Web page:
Pilots discuss their first flight under the bridge

The two new Master Class pilots will experience a new challenge tomorrow

Kopfstein and Podlunsek discuss the Bridge

As is well documented, there's a unique element to the race at Budapest; the pilots enter the track by flying under the Chain Bridge. It's a heart-pumping moment in the race and something worth seeing. For two pilots, it will be their first time trying this challenging manoeuvre.

Peter Podlunsek and Petr Kopfstein are the two pilots who will be flying under the bridge for the first time tomorrow. Both pilots graduated from the Challenger Class to the Master Class for the 2016 season – and the race in Budapest will be the first time either of them has navigated their way under the Chain Bridge before entering the track.

It can be a daunting prospect, but these highly skilled athletes take it all in their stride. "I'm quite excited about it, I've been watching videos and it's a narrow space between the bridge and the water – it will be a challenge," said Peter Podlunsek. "We have to do some practice exercises with the pylons at the race airport. We have a max clearance of 10m and we have to make sure we fly straight and level underneath it," he explained.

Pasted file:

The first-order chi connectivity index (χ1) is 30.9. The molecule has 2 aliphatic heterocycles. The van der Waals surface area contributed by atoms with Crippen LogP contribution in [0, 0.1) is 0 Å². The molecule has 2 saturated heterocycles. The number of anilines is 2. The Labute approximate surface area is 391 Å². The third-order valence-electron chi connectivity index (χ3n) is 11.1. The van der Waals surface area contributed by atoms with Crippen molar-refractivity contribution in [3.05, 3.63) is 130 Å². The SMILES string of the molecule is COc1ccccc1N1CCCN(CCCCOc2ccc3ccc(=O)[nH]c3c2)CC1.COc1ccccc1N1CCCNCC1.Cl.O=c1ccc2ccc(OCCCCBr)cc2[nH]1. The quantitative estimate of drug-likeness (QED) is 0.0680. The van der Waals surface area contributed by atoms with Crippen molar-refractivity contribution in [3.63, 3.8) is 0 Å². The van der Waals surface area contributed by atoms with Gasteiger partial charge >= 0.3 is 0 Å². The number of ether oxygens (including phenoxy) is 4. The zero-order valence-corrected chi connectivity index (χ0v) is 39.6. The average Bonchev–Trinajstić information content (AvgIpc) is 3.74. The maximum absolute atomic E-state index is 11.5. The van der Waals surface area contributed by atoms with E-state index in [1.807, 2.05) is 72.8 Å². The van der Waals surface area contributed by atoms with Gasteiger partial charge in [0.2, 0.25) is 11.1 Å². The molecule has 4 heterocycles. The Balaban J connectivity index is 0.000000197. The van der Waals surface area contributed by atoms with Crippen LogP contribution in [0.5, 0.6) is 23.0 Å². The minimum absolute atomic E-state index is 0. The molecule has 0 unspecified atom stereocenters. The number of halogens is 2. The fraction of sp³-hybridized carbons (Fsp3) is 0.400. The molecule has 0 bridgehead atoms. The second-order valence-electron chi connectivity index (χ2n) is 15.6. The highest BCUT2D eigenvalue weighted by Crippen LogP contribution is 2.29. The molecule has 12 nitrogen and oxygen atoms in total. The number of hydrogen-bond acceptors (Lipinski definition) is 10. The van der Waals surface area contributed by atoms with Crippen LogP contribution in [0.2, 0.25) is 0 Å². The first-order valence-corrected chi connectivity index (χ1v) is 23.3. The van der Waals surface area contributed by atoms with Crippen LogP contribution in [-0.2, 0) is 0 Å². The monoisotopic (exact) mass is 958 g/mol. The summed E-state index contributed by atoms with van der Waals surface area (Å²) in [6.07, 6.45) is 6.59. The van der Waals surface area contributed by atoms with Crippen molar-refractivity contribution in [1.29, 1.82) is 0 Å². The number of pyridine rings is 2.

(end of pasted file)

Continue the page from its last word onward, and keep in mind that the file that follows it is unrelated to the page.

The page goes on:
Kopfstein and Podlunsek have to complete training runs - these consist of flights through an Air Gate that has been set up at the race airport. "We set up a stanchion [a tape made from the same material as police tape] across the pylons, positioned at the same height as the bridge," said Race Director Jim DiMatteo. "It helps the pilot to train their eyes and focus on the level they have to fly. But it's not just about flying under the bridge, as soon as they have done that, they enter the track. So we don't want them to focus on the bridge and forget about the track, or vice versa," he added.

Although when the two pilots take on the bridge tomorrow it might cause some concerns, the pilots have it all under control. "I'm excited. We just have to get it right! I can't see it being a problem," explained Kopfstein.

"It won't be like flying through a gate - we have to fly under it at speed and the colour of the water is not very pilot friendly – it's going to be difficult, but as I said, I'm excited," concluded Podlunsek.